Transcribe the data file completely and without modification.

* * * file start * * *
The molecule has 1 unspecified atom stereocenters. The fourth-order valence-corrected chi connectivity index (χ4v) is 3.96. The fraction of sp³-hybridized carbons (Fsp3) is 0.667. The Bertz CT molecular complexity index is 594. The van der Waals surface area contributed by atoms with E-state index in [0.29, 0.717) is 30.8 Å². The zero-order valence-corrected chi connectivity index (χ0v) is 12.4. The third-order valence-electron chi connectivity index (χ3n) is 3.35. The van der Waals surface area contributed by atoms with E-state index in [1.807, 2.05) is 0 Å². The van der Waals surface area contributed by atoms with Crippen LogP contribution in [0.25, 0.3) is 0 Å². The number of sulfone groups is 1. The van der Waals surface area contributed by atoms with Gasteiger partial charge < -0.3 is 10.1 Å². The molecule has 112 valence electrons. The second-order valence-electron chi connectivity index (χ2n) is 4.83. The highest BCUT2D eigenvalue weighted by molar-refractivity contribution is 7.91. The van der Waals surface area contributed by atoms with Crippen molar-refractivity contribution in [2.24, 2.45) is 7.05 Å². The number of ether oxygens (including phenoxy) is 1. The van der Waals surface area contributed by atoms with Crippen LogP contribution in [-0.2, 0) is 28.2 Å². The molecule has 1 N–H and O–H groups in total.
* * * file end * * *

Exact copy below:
The molecule has 1 unspecified atom stereocenters. The fourth-order valence-corrected chi connectivity index (χ4v) is 3.96. The fraction of sp³-hybridized carbons (Fsp3) is 0.667. The Bertz CT molecular complexity index is 594. The van der Waals surface area contributed by atoms with E-state index in [0.29, 0.717) is 30.8 Å². The zero-order valence-corrected chi connectivity index (χ0v) is 12.4. The third-order valence-electron chi connectivity index (χ3n) is 3.35. The van der Waals surface area contributed by atoms with E-state index in [1.807, 2.05) is 0 Å². The van der Waals surface area contributed by atoms with Crippen LogP contribution in [0.25, 0.3) is 0 Å². The number of sulfone groups is 1. The van der Waals surface area contributed by atoms with Gasteiger partial charge < -0.3 is 10.1 Å². The molecule has 112 valence electrons. The second-order valence-electron chi connectivity index (χ2n) is 4.83. The highest BCUT2D eigenvalue weighted by molar-refractivity contribution is 7.91. The van der Waals surface area contributed by atoms with Crippen molar-refractivity contribution in [2.24, 2.45) is 7.05 Å². The number of ether oxygens (including phenoxy) is 1. The van der Waals surface area contributed by atoms with Crippen LogP contribution in [-0.2, 0) is 28.2 Å². The molecule has 1 N–H and O–H groups in total.